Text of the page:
BVI Covid Deaths Climb to 25 as Eight More People Die; 35 Currently Hospitalized; 'We Have to Blame Ourselves, Not Variant,' Chief Medical Officer Says

  • Ernice Gilbert
  • July 24, 2021


TORTOLA, BVI — The government of the British Virgin Islands on Friday night shared that eight more people have died from Covid-19, carrying the BVI's total cases to twenty-five from seventeen in one week.

The information was provided by BVI Minister for Health and Social Development Carvin Malone, who described the current situation in the British territory as painful. 

BVI Health Services Authority Acting Chief Medical Officer, Cedorene Malone-Smith, said thirty-two patients were hospitalized as of Friday, including sixteen in the special care nursery, six in the emergency room, six in the intensive care unit, two in the behavioral health unit, and two in the OB/ maternity inpatient services. "We've had two moms-to-be that came in and they're Covid positive, and we're managing that," she said.

Patients who have been discharged as of Friday totaled twenty-five. Ages of admitted patients currently hospitalized range from 16-94, according to Mrs. Malone-Smith.

"When we talk about vaccination, I ask my staff at this point if you're going to be vaccinated, don't do it for yourself, this is where you do it for your grandma, the 94-year-old. This is where you do it for your children, the 16-year-old. Those folks are now in the hospital unvaccinated and positive, so yes I continue to be a proponent of the vaccination process," she said.

Regarding the twenty-five Covid deaths to date, Mrs. Malone-Smith stated, "That is a number we didn't want to see, but it's here."

Acting Chief Medical Officer Dr. Ronald Georges, said the current surge that started around June 29 appears to have peaked on July 19, though he urged strict adherence to safety guidelines put in place by the government.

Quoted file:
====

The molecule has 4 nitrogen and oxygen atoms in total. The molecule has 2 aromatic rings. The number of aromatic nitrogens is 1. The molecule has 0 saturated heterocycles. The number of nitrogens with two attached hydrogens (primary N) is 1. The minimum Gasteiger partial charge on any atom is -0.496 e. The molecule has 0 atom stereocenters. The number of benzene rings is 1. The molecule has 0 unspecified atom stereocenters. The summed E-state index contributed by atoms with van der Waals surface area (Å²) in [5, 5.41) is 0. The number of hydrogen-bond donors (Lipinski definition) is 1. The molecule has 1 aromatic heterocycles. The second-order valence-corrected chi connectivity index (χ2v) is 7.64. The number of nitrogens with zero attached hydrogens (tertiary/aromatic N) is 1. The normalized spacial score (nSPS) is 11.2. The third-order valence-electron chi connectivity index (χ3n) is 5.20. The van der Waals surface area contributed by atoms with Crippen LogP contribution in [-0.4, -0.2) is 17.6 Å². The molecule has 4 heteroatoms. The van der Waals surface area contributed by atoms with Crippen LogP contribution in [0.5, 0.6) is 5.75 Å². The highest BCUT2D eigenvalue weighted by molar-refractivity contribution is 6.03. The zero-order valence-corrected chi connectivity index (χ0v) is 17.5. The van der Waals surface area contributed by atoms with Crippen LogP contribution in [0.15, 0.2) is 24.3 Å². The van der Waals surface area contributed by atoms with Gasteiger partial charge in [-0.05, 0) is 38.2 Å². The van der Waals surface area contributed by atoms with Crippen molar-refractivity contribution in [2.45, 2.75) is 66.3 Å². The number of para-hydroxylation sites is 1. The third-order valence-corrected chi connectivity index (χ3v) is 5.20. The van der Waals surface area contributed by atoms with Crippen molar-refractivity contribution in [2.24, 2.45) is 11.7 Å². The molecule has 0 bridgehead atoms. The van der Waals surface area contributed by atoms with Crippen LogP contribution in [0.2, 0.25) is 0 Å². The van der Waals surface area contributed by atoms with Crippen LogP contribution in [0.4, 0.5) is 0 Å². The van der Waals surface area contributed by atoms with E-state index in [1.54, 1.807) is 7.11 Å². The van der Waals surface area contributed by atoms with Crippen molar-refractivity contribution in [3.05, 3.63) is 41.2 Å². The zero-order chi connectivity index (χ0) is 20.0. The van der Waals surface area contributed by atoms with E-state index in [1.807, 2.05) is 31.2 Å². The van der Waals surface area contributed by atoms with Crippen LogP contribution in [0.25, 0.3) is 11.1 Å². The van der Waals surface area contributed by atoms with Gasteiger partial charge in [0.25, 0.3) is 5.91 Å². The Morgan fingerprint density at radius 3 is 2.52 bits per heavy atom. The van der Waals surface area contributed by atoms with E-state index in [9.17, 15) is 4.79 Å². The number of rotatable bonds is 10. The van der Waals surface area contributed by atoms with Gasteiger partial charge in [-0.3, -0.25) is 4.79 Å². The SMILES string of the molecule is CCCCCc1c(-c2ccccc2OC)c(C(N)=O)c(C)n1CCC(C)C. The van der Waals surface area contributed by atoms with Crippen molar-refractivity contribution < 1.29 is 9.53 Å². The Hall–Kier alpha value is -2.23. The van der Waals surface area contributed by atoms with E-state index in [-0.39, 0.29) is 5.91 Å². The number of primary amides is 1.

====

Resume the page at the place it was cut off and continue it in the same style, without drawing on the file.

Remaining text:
Dr. Georges also said Covid samples sent to the Caribbean Public Health Agency (CARPHA) in Trinidad for sequencing did not return positive as the Delta variant. Instead, Dr. Georges said the current surge was caused by BVI residents and the flouting of Covid guidelines.

"We had quite a few mass gatherings," he said, adding that there were "quite a few parties," among other activities. "And just from the pictures on social media, we are quite aware that there was not a lot of mask-wearing, not a lot of social distancing, and not a lot of hand-washing, etc.  

"So during that time we were able to have sufficient contacts with persons to cause this explosion in cases in the BVI without a new variant. So we can't blame a new variant, we have to blame ourselves," Dr. Georges said.

Even so, the British territory is now experiencing a dip in cases, which Mr. Malone, the health minister, revealed earlier had dropped from 1,600 to 1,109 as people start to recover. The BVI has been performing between 600-800 Covid-19 tests per day since the beginning of the current surge.

Dr. Georges spent a considerable amount of time talking about personal responsibility and the need to take the Covid matter seriously. He said the government has moved away from hard lockdowns because of some of the issues the action has caused both socially and economically. Instead, the government has been encouraging personal responsibility.

Dr. Georges described personal responsibility as being "very, very important for us to essentially recover from what is happening now, to ensure we don't have secondary spikes, and also to ensure that we come out of this in a good state."

He reminded that vaccination removes individuals from that pool of susceptible persons who can become infected. "That is very important," he said. Dr. Georges said 3.7 billion vaccines have been administered worldwide as he attempted to counter vaccine hesitancy.

According to Mrs. Malone-Smith, seventy-five of the BVI hospital's 168 employees who were out of work because they were either ill with the virus or exposed to it, were back at the medical facility. Additionally, the USVI has helped the BVI by providing two individuals to assist with testing. Three ICU physicians from the U.S. will arrive in the BVI next week to provide more support.

Relative to vaccination, the BVI has experienced a marked increase in interest and has been vaccinating hundreds of individuals, with over 800 vaccine shots administered last Saturday and Sunday alone. Mr. Malone, the health minister, said the British territory will have vaccinated 53.4 percent of its population in the next two weeks when second-dose shots are administered. He then stated that the BVI needs to get to 75 percent vaccination to beat the virus.


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